“Lucky, it’s you and me now,” I muttered aloud for levity, but no one reacted. An uncomfortable silence continued. This was serious business after all.






I said the human psyche interests me a lot, right? Well, one might say that on the brink of destruction, you should be quite motivated to find out what your friends are thinking. What goes through their minds when they follow you inside a large compound protected by laser systems, security measures galore, and a dozen or so guards that look at you with the wrath of Kahn when you pass them by?


You can’t tell a thing from the way they react because you don’t understand a single word. They are motionless, almost fading out into a realm that has you at the centre core. I almost laugh out loud at the importance of tonight’s events, only to realize then that this exact event could mean my life or death. I don’t know what to do, or how to act. I cannot predict it. I’ll see it when it happens. If it happens.


Feels like my execution swansong.


I remained quiet while we were led back into the deepest bunkers of the Trade Centre, past the large hall we were in earlier, through several basements, until we ended up at a huge vault that seemed to have come directly out of Mission Impossible. There, several people were waiting for us, and we came to stand in the centre of them. They were all watching Scully, and Dr. Peters. And me, of course. The biggest white elephant in the room. Skinner had moved to my side, where he kept an eye out for me. I wondered what the big guy was thinking. I was fairly certain he regretted ever having met me. I shrugged and waited for the events to unfold.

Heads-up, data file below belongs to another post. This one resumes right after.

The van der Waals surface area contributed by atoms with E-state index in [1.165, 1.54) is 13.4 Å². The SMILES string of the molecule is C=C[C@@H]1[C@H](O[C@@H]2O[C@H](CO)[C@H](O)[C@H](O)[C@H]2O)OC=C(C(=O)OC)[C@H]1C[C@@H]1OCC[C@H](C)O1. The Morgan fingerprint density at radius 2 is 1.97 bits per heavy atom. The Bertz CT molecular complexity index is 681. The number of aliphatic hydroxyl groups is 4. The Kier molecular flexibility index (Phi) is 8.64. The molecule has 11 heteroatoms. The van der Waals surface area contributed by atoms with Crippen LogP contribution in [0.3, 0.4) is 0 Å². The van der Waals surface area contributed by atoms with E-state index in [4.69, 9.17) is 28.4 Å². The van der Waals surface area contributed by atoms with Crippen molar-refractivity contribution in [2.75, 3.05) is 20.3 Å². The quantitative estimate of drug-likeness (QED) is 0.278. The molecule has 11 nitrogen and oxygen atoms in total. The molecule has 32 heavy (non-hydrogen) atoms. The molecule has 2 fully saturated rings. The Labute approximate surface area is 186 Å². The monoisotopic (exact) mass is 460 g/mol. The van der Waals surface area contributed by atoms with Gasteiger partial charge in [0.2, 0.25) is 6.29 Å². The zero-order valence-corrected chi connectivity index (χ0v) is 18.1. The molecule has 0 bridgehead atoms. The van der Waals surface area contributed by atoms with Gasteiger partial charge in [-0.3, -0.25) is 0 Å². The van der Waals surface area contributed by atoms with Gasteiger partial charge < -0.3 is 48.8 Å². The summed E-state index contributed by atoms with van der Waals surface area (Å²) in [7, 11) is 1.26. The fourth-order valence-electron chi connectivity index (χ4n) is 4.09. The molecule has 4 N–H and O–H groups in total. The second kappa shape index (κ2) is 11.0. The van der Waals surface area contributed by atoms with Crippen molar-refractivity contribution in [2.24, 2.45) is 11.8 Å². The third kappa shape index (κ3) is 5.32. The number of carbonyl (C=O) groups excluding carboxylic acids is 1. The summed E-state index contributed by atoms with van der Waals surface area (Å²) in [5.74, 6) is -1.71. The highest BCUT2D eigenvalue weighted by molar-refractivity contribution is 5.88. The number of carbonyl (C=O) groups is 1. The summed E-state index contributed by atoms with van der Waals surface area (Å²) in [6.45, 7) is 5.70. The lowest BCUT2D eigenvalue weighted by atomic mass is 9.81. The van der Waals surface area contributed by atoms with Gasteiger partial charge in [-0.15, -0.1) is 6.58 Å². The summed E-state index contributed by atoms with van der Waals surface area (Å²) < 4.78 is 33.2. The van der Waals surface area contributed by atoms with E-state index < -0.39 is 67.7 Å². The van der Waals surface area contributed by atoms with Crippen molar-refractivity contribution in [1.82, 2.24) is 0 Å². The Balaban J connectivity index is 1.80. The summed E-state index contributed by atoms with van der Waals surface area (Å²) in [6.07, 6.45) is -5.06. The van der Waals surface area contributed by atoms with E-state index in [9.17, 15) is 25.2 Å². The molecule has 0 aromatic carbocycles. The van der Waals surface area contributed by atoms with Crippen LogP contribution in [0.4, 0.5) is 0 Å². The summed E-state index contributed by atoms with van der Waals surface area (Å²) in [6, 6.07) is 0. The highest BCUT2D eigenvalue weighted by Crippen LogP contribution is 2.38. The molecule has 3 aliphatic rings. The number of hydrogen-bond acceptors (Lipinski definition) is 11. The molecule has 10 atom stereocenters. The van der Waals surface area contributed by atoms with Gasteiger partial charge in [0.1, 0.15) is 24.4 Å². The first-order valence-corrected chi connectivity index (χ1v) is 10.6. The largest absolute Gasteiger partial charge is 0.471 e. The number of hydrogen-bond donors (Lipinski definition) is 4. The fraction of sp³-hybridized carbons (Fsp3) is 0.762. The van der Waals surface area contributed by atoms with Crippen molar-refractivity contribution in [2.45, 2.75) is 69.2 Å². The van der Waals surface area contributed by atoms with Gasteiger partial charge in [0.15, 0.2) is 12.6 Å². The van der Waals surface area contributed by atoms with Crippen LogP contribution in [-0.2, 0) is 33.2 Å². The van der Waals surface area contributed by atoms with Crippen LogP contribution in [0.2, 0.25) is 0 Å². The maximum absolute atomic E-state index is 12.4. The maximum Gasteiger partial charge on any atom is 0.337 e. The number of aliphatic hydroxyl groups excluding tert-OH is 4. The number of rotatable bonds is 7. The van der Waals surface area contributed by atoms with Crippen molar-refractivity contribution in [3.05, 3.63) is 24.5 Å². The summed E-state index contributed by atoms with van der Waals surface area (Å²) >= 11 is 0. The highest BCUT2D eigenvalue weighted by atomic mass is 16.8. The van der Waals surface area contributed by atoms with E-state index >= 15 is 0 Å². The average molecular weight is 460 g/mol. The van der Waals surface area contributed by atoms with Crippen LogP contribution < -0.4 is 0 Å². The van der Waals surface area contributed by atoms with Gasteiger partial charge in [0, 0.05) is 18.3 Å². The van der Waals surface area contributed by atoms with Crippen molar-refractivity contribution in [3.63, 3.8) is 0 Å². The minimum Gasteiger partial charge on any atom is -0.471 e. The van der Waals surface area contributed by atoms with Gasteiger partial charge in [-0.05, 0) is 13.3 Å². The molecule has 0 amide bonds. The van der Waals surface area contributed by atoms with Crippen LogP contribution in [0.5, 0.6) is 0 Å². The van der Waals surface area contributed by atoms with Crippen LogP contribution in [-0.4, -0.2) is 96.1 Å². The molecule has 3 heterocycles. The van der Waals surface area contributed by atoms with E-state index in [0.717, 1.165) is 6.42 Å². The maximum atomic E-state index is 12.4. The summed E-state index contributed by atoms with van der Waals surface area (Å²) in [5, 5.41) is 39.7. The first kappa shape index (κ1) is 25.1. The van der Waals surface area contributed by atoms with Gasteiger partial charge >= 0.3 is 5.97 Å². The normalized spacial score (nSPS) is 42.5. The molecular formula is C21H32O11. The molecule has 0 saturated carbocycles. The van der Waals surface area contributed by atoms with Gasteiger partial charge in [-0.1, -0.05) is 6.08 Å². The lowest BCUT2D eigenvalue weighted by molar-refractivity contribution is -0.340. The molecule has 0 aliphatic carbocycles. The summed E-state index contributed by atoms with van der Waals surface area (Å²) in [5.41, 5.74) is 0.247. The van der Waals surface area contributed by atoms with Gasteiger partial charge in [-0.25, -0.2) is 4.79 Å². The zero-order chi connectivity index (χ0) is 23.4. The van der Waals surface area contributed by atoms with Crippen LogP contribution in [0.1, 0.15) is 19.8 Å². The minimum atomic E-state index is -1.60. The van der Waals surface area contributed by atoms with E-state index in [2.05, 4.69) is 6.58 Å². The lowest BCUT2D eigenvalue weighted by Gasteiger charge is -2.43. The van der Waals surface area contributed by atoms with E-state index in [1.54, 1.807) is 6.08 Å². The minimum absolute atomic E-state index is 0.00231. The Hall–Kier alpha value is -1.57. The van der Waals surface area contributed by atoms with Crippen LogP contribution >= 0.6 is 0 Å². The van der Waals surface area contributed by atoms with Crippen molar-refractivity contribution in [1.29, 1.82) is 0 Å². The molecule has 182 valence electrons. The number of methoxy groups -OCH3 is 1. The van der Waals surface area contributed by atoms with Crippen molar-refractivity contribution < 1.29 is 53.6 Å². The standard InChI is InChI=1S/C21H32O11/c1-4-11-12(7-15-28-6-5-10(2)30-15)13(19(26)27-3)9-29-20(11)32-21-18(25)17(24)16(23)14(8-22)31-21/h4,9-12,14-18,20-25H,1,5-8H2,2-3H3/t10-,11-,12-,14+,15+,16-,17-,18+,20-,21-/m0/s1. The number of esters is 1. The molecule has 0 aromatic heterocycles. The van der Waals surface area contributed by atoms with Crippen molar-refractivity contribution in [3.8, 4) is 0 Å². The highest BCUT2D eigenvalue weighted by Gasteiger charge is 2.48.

The vault opened. “Cuff Mr. Mulder,” Dr. Peters ordered.


“No, he has to touch the diamond,” Scully replied.


“He can touch it cuffed.”


“He can’t.”


I groaned and put my hands before me, offering my wrists. “Cuff me already.”


I swear Skinner enjoyed slapping the metal around my wrists. I could just tell! I stared darkly at him, grinning tightly. He knew he couldn’t trust me. I couldn’t trust myself either. I wanted to rub my unshaven chin thoughtfully, watch the people that watched me and set off like a cat in deep shit, fighting his way back to life.


“Bring it on,” I groaned.


The vault secreted yet another vault, which was opened by two people at the same time. Mission Impossible all right, I thought as the retina scan whirred through its job and the fingerprints recorded a clear evidence of identity. I waited unmoving as they brought out a heavy casket, inside was the diamond.


“Precccccccioussssssssss,” I hissed under my breath, receiving an icy scowl from Scully who really didn’t get any jokes today. Geez, what’s wrong with women and lack of humor these days? Don’t they get anything anymore? Perhaps that time of the month. Women and their hormones turn me on though, even more than prime tickets to a Knicks game.